State Immigration Law
    According to court documents, Mr. Martinez lost a “significant portion of his arm below his elbow” in the lawn mower accident in 2011, and sustained a vocational disability of 84 percent to his left arm. A Tennessee state immigration law passed in 2009, “capped” Mr. Martinez’s recovery at 1.5 times his medical impairment rating because he was an undocumented worker – slashing his recovery to a vocational disability of 36 percent.

    The Tennessee legislature’s stated intent in passing the law was to “preserve the tradition of legal immigration while seeking to close the door to illegal workers in the State of Tennessee and to encourage the employers of Tennessee to comply with federal immigration laws in the hiring or continued employment of individuals who are not eligible or authorized to work in the United States.” Tenn. Code Ann. 50-6-241(e).

    Instead, what the trial court found is the law had the opposite effect -- making it less costly for employers to hire undocumented workers from a liability perspective, and providing a potential incentive for employers to circumvent the federal law.

    More importantly, the court deemed the statute unconstitutional as a “state immigration policy” preempted by federal law. The court cited the U.S. Supreme Court decision in Arizona v. United States, 132 S. Ct. 2492, 2498 (2012) in which an Arizona state law that attempted “to achieve one of the same goals as federal law – the deterrence of unlawful employment,” involved a conflict in the method of enforcement and served as “an obstacle to the regulatory system Congress chose.” Id. at 2505.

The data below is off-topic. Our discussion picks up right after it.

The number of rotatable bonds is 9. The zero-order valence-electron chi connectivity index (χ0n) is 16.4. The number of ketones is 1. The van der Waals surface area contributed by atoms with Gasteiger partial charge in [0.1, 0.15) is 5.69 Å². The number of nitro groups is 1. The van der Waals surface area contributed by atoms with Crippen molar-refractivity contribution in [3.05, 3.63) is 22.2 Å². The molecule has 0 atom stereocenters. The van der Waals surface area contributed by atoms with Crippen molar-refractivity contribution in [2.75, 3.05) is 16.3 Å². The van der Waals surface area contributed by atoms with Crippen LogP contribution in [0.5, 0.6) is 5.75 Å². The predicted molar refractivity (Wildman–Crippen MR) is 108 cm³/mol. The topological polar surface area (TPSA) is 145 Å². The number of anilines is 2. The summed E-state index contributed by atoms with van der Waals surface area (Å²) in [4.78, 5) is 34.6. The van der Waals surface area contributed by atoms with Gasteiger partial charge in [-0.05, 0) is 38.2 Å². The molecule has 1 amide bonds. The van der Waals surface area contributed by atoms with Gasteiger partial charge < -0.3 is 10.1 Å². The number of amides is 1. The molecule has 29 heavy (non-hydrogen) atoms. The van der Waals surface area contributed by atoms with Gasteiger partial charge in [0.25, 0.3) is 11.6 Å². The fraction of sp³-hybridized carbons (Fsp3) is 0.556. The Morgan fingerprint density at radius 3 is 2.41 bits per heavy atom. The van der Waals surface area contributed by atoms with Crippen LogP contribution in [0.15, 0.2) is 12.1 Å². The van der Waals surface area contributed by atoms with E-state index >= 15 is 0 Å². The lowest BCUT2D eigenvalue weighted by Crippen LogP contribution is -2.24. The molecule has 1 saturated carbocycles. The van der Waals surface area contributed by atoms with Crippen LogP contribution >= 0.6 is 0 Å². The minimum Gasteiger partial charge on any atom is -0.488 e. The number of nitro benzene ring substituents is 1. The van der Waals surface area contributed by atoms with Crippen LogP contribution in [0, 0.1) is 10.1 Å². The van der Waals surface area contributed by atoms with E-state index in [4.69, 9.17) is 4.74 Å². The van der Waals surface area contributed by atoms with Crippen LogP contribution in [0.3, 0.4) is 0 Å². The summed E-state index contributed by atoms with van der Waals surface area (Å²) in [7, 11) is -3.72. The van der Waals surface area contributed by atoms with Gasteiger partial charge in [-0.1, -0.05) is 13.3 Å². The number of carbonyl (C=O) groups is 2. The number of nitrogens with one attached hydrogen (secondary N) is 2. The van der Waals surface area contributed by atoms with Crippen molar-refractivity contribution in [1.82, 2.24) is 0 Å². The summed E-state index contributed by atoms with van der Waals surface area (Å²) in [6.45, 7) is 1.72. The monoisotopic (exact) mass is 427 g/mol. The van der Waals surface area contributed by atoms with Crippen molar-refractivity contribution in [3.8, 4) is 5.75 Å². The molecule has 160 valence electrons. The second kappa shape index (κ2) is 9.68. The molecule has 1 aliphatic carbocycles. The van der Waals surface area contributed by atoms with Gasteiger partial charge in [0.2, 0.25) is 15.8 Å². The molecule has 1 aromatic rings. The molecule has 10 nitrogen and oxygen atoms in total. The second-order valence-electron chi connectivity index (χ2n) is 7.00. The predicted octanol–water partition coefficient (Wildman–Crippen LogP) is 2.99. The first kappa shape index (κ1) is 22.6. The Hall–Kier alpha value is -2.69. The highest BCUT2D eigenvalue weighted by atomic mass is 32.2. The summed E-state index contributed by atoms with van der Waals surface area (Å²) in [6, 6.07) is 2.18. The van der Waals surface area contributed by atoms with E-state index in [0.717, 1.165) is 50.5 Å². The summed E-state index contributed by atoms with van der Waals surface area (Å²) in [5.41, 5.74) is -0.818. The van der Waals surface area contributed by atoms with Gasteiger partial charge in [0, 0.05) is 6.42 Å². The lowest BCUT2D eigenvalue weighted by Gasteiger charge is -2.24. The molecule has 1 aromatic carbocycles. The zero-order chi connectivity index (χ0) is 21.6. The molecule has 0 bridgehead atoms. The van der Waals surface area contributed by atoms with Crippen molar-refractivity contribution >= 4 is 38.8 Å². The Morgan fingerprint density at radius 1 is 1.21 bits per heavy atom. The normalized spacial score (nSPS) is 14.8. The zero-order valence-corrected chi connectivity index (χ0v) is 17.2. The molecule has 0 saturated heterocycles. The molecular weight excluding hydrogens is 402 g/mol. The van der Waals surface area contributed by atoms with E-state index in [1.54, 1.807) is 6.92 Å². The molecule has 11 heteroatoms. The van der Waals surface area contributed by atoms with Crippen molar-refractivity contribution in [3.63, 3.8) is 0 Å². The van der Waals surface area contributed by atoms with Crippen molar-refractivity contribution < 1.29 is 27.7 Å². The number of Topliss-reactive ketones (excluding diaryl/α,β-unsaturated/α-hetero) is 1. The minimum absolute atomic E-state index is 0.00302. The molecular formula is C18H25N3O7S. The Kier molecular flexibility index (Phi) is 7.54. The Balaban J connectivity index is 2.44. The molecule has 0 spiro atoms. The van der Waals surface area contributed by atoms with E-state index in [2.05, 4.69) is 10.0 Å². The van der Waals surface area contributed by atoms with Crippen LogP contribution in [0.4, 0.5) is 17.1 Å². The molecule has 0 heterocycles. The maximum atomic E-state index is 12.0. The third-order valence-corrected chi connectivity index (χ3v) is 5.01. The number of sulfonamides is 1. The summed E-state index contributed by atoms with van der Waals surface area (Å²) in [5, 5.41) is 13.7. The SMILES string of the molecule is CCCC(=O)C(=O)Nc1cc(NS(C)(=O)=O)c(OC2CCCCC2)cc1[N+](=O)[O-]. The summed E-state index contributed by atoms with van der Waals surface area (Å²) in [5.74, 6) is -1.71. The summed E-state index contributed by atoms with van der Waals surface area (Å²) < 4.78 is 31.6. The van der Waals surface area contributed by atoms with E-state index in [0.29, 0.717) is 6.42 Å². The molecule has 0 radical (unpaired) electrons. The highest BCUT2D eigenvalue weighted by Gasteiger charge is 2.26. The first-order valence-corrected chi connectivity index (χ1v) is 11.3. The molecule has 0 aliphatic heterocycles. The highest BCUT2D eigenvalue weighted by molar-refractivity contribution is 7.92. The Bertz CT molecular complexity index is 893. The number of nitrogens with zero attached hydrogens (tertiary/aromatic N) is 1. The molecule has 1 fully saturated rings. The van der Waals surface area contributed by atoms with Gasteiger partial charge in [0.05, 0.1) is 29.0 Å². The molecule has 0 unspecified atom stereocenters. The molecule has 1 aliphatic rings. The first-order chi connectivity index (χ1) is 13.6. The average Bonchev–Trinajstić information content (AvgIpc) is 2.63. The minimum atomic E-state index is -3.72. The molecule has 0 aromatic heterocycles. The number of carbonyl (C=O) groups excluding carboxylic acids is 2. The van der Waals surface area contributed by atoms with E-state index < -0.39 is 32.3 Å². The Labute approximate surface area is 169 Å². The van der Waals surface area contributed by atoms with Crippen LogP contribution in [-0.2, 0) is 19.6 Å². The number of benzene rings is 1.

Proposed State Civil Penalties under IRCA
    Another important distinction made by the trial court was that the Tennessee law imposed civil penalties on employers “to be paid directly to the State of Tennessee”. It found this provision was expressly barred by the terms of the Immigration Reform and Control Act (IRCA) which preempts “any State or local law imposing civil…sanctions…upon those who employ…unauthorized aliens”. 8 U.S.C. § 1324a(h)(2).

    Conclusion
    The trial court struck down Tenn. Code Ann. 50-6-241(e) in its entirety, and Mr. Martinez was awarded future medicals and permanent partial disability benefits of approximately $30,000. It remains to be seen if the State of Tennessee will appeal the trial court’s decision.


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Size:  2.9 KB ABOUT THE AUTHOR: Bruce Buchanan is an attorney with the law firm of Siskind Susser P.C. - www.visalaw.com - a full service U.S. immigration law firm representing employers and individuals nationwide for over 20 years. You can also follow Bruce on social media via Facebook and on Twitter @BuchananVisaLaw .

    Updated 04-09-2015 at 03:27 PM by BBuchanan

  3. Can Discharged Undocumented Workers Receive Reinstatement?

    By Bruce Buchanan, Siskind Susser

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    In Mezonos Maven Bakery, 362 NLRB No. 41 (2015), the National Labor Relations Board (“Board”) considered whether unlawfully discharged undocumented workers may receive “conditional reinstatement.” On remand from the Second Circuit Court of Appeals, the Board concluded that the workers would be entitled to reinstatement on the condition that they prove their eligibility to work in the United States.

    This case arose when five employees were discharged from Mezonos Maven Bakery (“Mezonos”) in Brooklyn, New York. They filed a charge with the Board, claiming they were engaged in protected activities under the National Labor Relations Act. Mezonos did not dispute this issue; rather, the company asserted the workers were not entitled to any remedy – back pay or reinstatement – because they were not authorized to work in the United States. Mezonos also asserted that it offered to reinstate five employees if they could provide valid work authorization documents, but none of the employees did.